Some folks are forecasting lots of snow this winter. Whether you believe the prediction or not, it’s best to be prepared for what comes, says Bruce Anderson, University of Nebraska Extension forage specialist.
“Will you be ready? Will you have adequate feed supplies for your livestock on hand? Will you have easy access to all your hay supplies during a blizzard? And will you be able to get it to your animals?” Anderson asks.
Hay stacks and round bales stored next to trees, or in low spots or along fence lines, can get drifted in during a blizzard, he says. In some cases, the access road to this hay might get drifted in. In a lot of sites, when the snow eventually melts during winter or next spring, it might be too muddy to get to the hay.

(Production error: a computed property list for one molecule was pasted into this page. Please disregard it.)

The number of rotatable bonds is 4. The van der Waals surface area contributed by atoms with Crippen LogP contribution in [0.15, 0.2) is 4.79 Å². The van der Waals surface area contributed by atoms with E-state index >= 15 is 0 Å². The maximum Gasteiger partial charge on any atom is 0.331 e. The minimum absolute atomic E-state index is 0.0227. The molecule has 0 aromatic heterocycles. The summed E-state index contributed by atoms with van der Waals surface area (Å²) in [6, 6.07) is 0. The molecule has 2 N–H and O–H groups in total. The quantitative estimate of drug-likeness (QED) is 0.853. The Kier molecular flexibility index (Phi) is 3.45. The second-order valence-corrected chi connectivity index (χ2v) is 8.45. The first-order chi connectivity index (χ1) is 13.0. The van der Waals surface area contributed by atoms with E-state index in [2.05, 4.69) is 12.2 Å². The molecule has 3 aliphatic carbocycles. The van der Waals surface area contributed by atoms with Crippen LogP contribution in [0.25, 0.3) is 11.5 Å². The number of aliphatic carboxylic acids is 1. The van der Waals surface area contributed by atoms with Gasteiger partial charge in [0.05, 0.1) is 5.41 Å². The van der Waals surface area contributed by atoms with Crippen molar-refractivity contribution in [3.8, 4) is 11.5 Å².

“I also wonder how well the hay is organized. Is good hay separated from poor hay? Has it even been tested so you know what hay should be fed to cows needing only a maintenance diet and what hay should be saved for animals needing extra protein and energy? And then, can you get to either one whenever you want?”
In addition, Anderson suggests producers test millet and cane hay for nitrates. After all, nitrate poisoning occurs most frequently when high nitrate hay is fed to hungry animals right after a snow storm.
“Don't neglect planning for bad weather in placing your hay yards. Then if storms do occur, you'll be ready,” Anderson says.
-- Bruce Anderson, University of Nebraska